the trick is to design part by part, rather than design it all in one go, in this case, i designed the sides of the arms before i designed the top/bottom or plates, the arm was designed to be two x the length of the propellor i would use, this ensures the props would not be too close to each other or the board.

I tried to make the design as unified as possible which meant as few joints as possible thus as few weaknesses as possible.
so now i had to make it 3d, which meant in between the two side plates i had to put somthing that spaced them.
I could have printed out lots of side plates and stuck them together, but it would have used huge amounts of material and would have been heavy, instead i used spacer plates that slotter in with finger joints.
There were just slightly wider than the motor mounts and were 3mm thick, one thing to note when designing how they fit together is make sure you know the thickness of the material you are using.

In this case i used 3mm MDF so the finger joints were 10mm long and 3mm wide.
I tried to make the spacers as long as possible to make assembly easier and reduce cutting time .
I also had to make the plate the motor would mount onto.
I used dedicated spacers for this and used two samwidged together for extra strength.
at the time i did not know where the motor mount holes would be, so i cut generic equally spaced holes.

I now had to make the holes in the side plate that the spacers would fit into, so i made a line of boxes 100mm ling, 3mm tll and spaced 5mm apart like the fingers on the spacer plates, i then took the template and placed it on top of the side plate in the position needed..
It was very simple to do and the end result was a clean design.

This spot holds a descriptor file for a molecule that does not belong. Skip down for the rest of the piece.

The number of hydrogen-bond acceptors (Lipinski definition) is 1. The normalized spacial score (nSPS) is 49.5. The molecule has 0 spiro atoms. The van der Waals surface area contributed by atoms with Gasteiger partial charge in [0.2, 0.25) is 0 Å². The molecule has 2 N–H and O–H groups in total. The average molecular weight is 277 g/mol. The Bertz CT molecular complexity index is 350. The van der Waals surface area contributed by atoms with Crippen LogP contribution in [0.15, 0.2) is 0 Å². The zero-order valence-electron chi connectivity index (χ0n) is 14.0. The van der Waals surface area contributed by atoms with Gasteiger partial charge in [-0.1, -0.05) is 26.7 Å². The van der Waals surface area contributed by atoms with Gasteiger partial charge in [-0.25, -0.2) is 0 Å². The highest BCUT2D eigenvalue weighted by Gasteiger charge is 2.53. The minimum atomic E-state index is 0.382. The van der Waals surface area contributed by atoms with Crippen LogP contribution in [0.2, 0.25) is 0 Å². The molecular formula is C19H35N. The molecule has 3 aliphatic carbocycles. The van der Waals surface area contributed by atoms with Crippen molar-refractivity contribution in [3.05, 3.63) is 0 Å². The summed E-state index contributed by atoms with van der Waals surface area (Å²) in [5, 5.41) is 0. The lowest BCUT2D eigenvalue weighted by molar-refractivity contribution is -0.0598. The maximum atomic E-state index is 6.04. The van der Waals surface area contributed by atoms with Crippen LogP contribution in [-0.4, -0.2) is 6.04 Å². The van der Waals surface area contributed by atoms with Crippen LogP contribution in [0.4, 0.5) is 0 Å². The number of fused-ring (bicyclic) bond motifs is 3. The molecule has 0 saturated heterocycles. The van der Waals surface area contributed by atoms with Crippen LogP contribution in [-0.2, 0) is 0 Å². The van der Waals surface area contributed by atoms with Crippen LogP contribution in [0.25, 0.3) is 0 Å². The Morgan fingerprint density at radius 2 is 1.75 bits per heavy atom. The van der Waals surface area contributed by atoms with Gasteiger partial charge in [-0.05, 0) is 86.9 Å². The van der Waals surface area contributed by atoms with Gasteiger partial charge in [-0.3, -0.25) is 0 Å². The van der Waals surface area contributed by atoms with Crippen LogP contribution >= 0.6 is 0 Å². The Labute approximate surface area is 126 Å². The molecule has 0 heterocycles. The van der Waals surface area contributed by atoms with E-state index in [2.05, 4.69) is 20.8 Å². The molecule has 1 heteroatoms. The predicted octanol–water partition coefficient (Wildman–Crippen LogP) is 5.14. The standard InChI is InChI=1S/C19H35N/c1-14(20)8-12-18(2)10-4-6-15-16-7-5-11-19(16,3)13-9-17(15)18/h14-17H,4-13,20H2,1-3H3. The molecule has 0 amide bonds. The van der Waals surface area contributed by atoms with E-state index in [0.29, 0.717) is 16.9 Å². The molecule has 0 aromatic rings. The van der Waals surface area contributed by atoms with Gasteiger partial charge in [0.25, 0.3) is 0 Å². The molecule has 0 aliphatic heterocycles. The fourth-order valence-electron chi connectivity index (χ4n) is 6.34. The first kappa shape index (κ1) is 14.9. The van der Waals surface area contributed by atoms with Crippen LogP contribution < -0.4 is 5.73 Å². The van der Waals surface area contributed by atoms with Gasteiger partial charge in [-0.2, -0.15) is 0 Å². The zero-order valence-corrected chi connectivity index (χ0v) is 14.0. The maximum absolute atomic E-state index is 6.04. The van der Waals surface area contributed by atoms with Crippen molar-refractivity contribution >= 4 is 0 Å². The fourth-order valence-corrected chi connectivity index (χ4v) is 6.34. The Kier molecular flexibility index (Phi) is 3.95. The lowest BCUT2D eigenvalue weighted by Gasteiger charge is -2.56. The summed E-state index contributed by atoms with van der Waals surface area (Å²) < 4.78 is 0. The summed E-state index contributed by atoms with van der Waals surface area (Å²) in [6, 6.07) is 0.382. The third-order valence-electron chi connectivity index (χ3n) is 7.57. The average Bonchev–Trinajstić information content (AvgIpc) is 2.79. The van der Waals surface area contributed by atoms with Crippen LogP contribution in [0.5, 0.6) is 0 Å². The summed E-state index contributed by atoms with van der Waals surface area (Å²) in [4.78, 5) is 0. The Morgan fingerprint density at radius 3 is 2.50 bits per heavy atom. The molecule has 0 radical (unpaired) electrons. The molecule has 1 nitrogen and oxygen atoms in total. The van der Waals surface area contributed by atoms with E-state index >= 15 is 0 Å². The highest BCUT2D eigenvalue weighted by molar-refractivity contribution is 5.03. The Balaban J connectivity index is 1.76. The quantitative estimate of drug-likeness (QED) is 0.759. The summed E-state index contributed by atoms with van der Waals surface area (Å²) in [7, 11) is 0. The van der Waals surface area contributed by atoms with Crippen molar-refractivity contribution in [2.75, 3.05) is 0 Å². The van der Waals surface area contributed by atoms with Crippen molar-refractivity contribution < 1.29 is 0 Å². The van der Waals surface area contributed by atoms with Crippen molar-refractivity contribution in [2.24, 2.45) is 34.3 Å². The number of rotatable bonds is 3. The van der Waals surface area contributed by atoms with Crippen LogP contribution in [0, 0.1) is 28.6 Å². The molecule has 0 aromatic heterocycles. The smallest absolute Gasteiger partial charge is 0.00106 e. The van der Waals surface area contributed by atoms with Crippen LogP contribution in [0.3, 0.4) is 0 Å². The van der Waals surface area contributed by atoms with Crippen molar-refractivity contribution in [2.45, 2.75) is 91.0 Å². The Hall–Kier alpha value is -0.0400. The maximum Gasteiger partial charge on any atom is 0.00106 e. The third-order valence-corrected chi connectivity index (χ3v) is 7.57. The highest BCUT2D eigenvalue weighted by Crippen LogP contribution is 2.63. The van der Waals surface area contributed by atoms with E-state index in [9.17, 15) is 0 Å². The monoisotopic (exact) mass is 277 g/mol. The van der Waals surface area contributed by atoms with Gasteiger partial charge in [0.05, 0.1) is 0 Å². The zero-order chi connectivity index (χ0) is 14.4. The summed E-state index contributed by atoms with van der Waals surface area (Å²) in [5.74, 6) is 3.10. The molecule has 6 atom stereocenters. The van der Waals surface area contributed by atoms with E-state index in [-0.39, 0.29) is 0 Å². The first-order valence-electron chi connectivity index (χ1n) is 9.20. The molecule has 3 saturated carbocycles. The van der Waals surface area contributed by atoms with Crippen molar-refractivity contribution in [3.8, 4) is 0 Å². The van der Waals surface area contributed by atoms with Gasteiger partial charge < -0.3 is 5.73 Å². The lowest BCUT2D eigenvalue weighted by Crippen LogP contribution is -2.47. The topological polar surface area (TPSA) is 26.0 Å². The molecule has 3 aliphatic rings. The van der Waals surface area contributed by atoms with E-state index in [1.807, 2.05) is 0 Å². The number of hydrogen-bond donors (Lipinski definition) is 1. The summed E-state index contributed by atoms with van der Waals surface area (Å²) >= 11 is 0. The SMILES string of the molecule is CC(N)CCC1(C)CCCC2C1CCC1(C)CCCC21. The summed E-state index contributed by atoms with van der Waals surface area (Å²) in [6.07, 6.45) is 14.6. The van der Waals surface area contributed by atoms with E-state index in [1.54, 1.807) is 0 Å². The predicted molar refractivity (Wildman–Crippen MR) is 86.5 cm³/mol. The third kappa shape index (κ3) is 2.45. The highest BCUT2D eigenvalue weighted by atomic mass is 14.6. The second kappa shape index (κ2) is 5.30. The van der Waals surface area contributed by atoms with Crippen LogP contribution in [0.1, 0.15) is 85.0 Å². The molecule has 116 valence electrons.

i did make sure that the holes where the spacer plate slid into, would not compromise other parts of the frame making it weaker.
, i now had he arm designed, but i need to think how i would fit 4 of them together, so i h to make two plates that would clamp to the bottom and top of the arms, to hold them in place securely, this was ver simple, i measured the space i had available on the top arm and make a square that was double the size.
I then put two “fingers” that poked out of the arm that would slot into the top plate.
, i then had to put holes in the top plate that would allow those fingers to slot in, as you can see in the photo i did just that but i forgot the arm was actually in 3d and at the time only put in one set of holes for each arm.

So i had to correct this which was simple. i just copied the holes and spaced them the correct distance apart..
Now that i had a top plate, i decided i would simply cut out two and stick one to the bottom in the same manner.

I now had to design the holes for fitting the flight controller, this was difficult as again i did not have the measurements of controller at the time, so i made a generic design that would supports lots of mounting points.
I also put in lots of holes for any extra wiring that would need to be slotted through.

I now had to think about the dome,  it would be too weak on its own, so i made a simple spacer that all the arms slotted into and make it far stronger.
the frame was now finished.

when i later cut it out and tried it, i found i had not completely thought out all the design, it was still a bit too heavy, the motor mount plate was a bit too weak and the dome needed strengthening.

So i took these ideas and proceeded to design many different frames, somewhere for fun and some were for practicality, you will see them all in the photos.

As you can see i have had a lot of fun designing the different frames, i have tried all sorts of designs, some for strength, some for practicality some for looks, some for nostalgia.

I have also included the image where i designed the frame and the image where i space it for the laser cutter bed.

Step 3: Building the Frame

This is a very short step, I will explain about building the frame.

so when you design more complex frames, you may find assemble form lots of parts a ta confusing, this is why i like to lay the parts out in order of how they will be assembled, as 2d representation of the 3d final product effectively.